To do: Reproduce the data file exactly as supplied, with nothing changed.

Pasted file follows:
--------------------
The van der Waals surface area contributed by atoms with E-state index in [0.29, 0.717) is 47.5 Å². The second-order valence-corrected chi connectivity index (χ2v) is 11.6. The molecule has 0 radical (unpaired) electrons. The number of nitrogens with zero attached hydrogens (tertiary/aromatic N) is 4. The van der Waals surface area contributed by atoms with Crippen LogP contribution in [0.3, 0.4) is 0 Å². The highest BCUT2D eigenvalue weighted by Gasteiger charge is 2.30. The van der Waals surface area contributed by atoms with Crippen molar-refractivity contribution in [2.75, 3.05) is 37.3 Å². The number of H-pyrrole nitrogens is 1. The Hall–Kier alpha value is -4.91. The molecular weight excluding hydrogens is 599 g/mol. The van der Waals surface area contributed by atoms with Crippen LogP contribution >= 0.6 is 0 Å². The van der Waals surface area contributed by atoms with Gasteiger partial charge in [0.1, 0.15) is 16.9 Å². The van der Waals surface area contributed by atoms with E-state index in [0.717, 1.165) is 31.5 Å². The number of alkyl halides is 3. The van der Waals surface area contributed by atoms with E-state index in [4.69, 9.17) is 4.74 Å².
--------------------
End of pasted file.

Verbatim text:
The van der Waals surface area contributed by atoms with E-state index in [0.29, 0.717) is 47.5 Å². The second-order valence-corrected chi connectivity index (χ2v) is 11.6. The molecule has 0 radical (unpaired) electrons. The number of nitrogens with zero attached hydrogens (tertiary/aromatic N) is 4. The van der Waals surface area contributed by atoms with Crippen LogP contribution in [0.3, 0.4) is 0 Å². The highest BCUT2D eigenvalue weighted by Gasteiger charge is 2.30. The van der Waals surface area contributed by atoms with Crippen molar-refractivity contribution in [2.75, 3.05) is 37.3 Å². The number of H-pyrrole nitrogens is 1. The Hall–Kier alpha value is -4.91. The molecular weight excluding hydrogens is 599 g/mol. The van der Waals surface area contributed by atoms with Crippen LogP contribution >= 0.6 is 0 Å². The van der Waals surface area contributed by atoms with Gasteiger partial charge in [0.1, 0.15) is 16.9 Å². The van der Waals surface area contributed by atoms with E-state index in [0.717, 1.165) is 31.5 Å². The number of alkyl halides is 3. The van der Waals surface area contributed by atoms with E-state index in [4.69, 9.17) is 4.74 Å².